Why not use Iberia or at least a Spanish or EU charter aircraft?

I predict a number of very angry mummies and daddies will be in touch with Madrid.

Condolences to all.

26th May 2003, 18:25
Former USSR airliners seem to turn out more and more into Russian roulette.

Condolences to all families involved.

"More than 70 people, most of them Spanish peacekeeping forces who had been serving in Afghanistan, were killed when the Ukrainian plane they were travelling in crashed in north-west Turkey this morning.
It is believed that 74 people died when the aircraft, which belonged to a Ukrainian company, Sredizemnomorske, came down in thick fog while attempting to make a refuelling stop.

Turkish aviation officials said that the plane had been flying from Bishkek, Kyrgyzstan, to Zaragoza, in Spain, with a stop in the Black Sea port of Trabzon.

The Russian-made YAK-42 aircraft hit a mountain slope near the town of Macka, which is 50km (30 miles) south of Trabzon.

Officials at Spain's defence ministry said that 62 Spanish soldiers were among the victims. A statement said: "We can confirm that 62 Spanish soldiers returning from Afghanistan died in the crash."

Reports in Spain said that the army troops were from an engineers regiment that had finished a four-month spell in Afghanistan.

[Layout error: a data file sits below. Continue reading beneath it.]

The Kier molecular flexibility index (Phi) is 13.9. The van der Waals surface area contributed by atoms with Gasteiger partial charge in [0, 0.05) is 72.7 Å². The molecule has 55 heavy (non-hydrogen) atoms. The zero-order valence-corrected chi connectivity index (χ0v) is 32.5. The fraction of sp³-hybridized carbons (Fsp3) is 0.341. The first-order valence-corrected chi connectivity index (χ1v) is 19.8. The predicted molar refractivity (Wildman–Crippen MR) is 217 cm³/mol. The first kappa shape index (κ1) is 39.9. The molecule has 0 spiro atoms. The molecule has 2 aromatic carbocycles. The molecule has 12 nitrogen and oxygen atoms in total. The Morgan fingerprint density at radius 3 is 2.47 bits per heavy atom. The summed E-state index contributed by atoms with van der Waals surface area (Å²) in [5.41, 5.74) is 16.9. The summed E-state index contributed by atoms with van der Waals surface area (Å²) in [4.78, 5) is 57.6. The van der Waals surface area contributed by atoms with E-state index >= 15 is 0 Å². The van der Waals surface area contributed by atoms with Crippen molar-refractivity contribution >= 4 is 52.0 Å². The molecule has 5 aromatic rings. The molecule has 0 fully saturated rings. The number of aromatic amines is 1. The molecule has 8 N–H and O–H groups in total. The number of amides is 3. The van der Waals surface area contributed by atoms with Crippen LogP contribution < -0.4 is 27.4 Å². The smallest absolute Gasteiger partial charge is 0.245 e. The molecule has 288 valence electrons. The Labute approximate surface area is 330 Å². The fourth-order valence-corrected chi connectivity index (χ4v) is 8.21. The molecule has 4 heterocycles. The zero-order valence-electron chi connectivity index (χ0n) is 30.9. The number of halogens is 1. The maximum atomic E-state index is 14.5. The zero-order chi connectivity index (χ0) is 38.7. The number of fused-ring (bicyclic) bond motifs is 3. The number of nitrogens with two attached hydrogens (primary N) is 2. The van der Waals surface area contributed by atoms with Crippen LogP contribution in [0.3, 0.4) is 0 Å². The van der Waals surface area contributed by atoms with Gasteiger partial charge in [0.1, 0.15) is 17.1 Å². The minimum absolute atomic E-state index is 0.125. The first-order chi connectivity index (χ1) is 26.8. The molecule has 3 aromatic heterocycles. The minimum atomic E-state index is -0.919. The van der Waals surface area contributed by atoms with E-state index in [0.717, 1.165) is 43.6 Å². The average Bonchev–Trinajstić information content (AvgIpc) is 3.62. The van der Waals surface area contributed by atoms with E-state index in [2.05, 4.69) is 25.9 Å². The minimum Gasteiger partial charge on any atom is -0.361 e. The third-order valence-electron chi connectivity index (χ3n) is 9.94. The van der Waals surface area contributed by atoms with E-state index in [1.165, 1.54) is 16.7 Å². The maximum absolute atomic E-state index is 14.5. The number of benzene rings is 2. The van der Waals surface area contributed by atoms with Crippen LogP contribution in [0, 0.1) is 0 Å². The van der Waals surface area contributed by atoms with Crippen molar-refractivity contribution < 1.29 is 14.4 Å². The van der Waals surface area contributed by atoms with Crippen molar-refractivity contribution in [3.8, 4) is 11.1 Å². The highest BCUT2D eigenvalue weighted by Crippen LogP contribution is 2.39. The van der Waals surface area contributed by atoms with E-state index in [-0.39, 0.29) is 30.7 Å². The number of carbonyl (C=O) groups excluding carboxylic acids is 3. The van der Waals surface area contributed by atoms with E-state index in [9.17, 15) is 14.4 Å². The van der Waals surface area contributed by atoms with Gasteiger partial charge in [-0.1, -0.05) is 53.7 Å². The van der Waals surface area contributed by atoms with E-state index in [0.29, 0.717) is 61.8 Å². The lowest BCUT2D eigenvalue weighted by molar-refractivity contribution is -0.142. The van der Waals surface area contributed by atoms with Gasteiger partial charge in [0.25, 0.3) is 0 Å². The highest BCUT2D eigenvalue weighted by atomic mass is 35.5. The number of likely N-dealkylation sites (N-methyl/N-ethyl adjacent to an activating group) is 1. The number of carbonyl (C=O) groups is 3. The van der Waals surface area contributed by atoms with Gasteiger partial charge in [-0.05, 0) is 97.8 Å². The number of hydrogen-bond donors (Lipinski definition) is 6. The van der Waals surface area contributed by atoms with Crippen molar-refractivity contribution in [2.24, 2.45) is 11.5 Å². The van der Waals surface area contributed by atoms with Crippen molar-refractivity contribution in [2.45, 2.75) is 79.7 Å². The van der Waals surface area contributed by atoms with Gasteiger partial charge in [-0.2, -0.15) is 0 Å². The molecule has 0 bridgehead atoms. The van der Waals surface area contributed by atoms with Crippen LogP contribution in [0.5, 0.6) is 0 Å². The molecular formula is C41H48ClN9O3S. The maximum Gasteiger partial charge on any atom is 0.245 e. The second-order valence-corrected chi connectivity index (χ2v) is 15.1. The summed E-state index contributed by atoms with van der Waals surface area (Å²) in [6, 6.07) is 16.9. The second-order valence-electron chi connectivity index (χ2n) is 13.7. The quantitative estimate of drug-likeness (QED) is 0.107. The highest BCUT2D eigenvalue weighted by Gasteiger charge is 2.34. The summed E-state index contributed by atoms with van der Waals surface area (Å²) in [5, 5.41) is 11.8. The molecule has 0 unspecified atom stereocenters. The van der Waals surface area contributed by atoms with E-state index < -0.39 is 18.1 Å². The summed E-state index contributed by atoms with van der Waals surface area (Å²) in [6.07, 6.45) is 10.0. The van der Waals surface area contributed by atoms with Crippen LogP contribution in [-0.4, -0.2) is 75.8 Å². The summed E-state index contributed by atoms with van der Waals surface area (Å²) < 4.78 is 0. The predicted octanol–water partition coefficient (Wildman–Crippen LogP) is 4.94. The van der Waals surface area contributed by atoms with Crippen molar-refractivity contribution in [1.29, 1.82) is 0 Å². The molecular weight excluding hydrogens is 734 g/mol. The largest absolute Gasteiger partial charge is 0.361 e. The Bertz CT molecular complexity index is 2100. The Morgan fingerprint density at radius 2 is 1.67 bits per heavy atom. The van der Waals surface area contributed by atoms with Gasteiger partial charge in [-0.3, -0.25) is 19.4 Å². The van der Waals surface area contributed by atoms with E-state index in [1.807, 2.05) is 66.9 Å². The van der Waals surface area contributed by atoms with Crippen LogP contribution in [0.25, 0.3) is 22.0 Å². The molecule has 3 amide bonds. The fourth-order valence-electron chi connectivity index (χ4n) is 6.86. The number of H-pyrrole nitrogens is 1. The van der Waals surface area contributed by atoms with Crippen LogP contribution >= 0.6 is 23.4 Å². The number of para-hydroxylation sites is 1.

Turkish officials reported that 12 crew members had been aboard, and military personnel who reached the scene said that there were no survivors.

Aviation officials believe that the plane crashed as it made a third attempt to land at Trabzon airport in foggy conditions.

They said that the pilot had reported being unable to see the runway during two landing attempts, before the aircraft disappeared from radar screens at 4.45am.

Turkish soldiers retrieved more than 25 bodies from the wreckage, CNN-Turk television reported. The soldiers also found the plane's black box flight recorder.

Eyewitnesses said that most of the bodies recovered from the scene had been left "in pieces or dismembered" by the plane's explosion on impact.

Turkish soldiers discovered unexploded hand grenades among the wreckage. They evacuated the crash scene amid fears of a possible explosion, CNN-Turk said.